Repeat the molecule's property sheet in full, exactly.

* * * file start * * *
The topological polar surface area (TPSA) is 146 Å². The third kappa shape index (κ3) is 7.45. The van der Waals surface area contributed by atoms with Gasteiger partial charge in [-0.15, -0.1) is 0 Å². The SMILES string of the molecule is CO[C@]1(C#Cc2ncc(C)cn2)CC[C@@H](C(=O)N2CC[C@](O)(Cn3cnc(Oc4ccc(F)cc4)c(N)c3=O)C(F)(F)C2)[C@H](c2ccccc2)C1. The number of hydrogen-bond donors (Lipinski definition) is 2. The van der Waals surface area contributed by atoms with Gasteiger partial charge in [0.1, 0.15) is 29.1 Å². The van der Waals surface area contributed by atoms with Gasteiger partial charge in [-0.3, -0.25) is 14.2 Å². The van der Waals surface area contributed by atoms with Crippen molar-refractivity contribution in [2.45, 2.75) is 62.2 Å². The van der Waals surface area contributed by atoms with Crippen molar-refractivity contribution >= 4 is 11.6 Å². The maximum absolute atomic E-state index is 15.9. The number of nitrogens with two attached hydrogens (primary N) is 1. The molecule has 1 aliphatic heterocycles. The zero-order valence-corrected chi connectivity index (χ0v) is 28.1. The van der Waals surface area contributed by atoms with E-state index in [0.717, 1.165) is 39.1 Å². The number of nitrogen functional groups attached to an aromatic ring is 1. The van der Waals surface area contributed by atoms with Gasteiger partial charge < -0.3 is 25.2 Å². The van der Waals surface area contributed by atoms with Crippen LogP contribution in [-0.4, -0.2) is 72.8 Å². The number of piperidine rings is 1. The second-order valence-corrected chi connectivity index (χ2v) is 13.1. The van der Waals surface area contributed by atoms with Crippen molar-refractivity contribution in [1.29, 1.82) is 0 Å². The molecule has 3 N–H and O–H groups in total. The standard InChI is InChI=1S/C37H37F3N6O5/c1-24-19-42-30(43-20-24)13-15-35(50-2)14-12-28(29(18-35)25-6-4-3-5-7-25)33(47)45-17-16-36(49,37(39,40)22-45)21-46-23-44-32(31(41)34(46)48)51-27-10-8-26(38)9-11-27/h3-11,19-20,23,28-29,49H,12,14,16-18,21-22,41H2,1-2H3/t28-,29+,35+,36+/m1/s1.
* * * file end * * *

The topological polar surface area (TPSA) is 146 Å². The third kappa shape index (κ3) is 7.45. The van der Waals surface area contributed by atoms with Gasteiger partial charge in [-0.15, -0.1) is 0 Å². The SMILES string of the molecule is CO[C@]1(C#Cc2ncc(C)cn2)CC[C@@H](C(=O)N2CC[C@](O)(Cn3cnc(Oc4ccc(F)cc4)c(N)c3=O)C(F)(F)C2)[C@H](c2ccccc2)C1. The number of hydrogen-bond donors (Lipinski definition) is 2. The van der Waals surface area contributed by atoms with Gasteiger partial charge in [0.1, 0.15) is 29.1 Å². The van der Waals surface area contributed by atoms with Gasteiger partial charge in [-0.3, -0.25) is 14.2 Å². The van der Waals surface area contributed by atoms with Crippen molar-refractivity contribution in [2.45, 2.75) is 62.2 Å². The van der Waals surface area contributed by atoms with Crippen molar-refractivity contribution >= 4 is 11.6 Å². The maximum absolute atomic E-state index is 15.9. The number of nitrogens with two attached hydrogens (primary N) is 1. The molecule has 1 aliphatic heterocycles. The zero-order valence-corrected chi connectivity index (χ0v) is 28.1. The van der Waals surface area contributed by atoms with E-state index in [0.717, 1.165) is 39.1 Å². The number of nitrogen functional groups attached to an aromatic ring is 1. The van der Waals surface area contributed by atoms with Gasteiger partial charge < -0.3 is 25.2 Å². The van der Waals surface area contributed by atoms with Crippen LogP contribution in [-0.4, -0.2) is 72.8 Å². The number of piperidine rings is 1. The second-order valence-corrected chi connectivity index (χ2v) is 13.1. The van der Waals surface area contributed by atoms with Crippen molar-refractivity contribution in [1.29, 1.82) is 0 Å². The molecule has 3 N–H and O–H groups in total. The standard InChI is InChI=1S/C37H37F3N6O5/c1-24-19-42-30(43-20-24)13-15-35(50-2)14-12-28(29(18-35)25-6-4-3-5-7-25)33(47)45-17-16-36(49,37(39,40)22-45)21-46-23-44-32(31(41)34(46)48)51-27-10-8-26(38)9-11-27/h3-11,19-20,23,28-29,49H,12,14,16-18,21-22,41H2,1-2H3/t28-,29+,35+,36+/m1/s1.